It can be argued that the concept of a bargaining councils (formerly known as industrial councils) was introduced by General Jan Smuts in 1924 as a political ploy.   Smuts wanted to win back the support of Afrikaners, mainly those who worked on the gold mines, after the disastrous 1922 Rand Revolt where many white strikers were killed or injured.   Now there is speculation about the effectiveness of bargaining councils.

The report Bargaining councils ‘suffer crisis of relevance’ first published in Business Day yesterday by Ntsakisi Maswanganyi refers to the recent report of the South African Institute of Race Relations.


THE number of bargaining councils has declined from 77 in 1996 to 46 last year, suggesting there are now fewer institutions to broker wage deals between workers and employers, according to a report by the South African Institute of Race Relations on Monday.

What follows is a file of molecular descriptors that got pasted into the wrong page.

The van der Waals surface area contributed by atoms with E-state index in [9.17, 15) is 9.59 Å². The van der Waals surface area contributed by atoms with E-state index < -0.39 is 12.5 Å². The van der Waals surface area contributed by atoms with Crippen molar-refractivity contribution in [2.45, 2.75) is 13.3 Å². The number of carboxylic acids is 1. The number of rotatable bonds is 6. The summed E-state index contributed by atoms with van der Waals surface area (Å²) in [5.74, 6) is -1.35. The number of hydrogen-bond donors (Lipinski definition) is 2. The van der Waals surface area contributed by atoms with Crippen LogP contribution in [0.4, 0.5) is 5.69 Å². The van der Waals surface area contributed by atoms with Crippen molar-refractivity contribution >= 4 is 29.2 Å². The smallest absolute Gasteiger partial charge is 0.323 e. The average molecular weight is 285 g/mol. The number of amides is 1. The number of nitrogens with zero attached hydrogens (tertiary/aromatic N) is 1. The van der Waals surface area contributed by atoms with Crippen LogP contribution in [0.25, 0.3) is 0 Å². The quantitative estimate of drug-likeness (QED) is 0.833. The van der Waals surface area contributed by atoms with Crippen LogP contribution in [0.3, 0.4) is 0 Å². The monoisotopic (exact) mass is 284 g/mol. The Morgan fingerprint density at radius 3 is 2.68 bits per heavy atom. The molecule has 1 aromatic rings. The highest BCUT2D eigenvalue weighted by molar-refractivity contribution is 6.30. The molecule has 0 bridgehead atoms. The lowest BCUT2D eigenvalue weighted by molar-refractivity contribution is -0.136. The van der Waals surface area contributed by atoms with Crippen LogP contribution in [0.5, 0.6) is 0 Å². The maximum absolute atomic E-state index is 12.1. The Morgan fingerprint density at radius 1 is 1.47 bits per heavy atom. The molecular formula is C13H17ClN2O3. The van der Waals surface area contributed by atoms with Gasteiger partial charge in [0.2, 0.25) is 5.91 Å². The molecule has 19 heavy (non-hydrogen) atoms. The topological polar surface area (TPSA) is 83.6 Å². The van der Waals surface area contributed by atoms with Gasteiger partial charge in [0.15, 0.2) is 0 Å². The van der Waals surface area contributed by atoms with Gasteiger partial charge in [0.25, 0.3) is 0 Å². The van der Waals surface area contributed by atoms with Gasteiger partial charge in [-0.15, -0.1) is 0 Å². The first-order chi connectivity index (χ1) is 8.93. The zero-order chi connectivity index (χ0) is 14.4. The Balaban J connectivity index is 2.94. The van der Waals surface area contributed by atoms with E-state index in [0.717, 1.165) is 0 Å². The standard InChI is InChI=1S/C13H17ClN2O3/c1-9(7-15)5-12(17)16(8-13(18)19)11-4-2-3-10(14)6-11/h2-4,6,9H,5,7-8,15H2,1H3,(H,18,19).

The institute’s SA Survey 2012 monitors long-term trends in the country’s political, economic and social developments.

In a time when the effectiveness of bargaining councils is being questioned, the report showed there was a decline in the number of annual salary negotiations conducted through them.

Bargaining councils were empowered to negotiate and enforce collective agreements, prevent and resolve labour disputes, as well as decide what might be an issue for the purpose of a strike or lockout, the institute’s report said.

Adcorp labour economist Loane Sharp said on Monday that bargaining councils were experiencing a crisis of relevance.   “Fewer and fewer employees are covered by bargaining councils.

“They are becoming unrepresentative.   We need to disband bargaining councils and let bargaining happen on a company by company basis,” he said.

The consequences of such agreements were often negative for small businesses.

Meanwhile, the report noted a significant decline in the number of registered trade unions in recent years.   There were 504 registered trade unions in 2002 with a total membership of 4.069-million.   This was down to just 200 unions with a membership of 3.058-million in 2010.

The 2008-9 period was characterised by a recession that led to the loss of more than a million jobs.   This could have negatively affected union membership.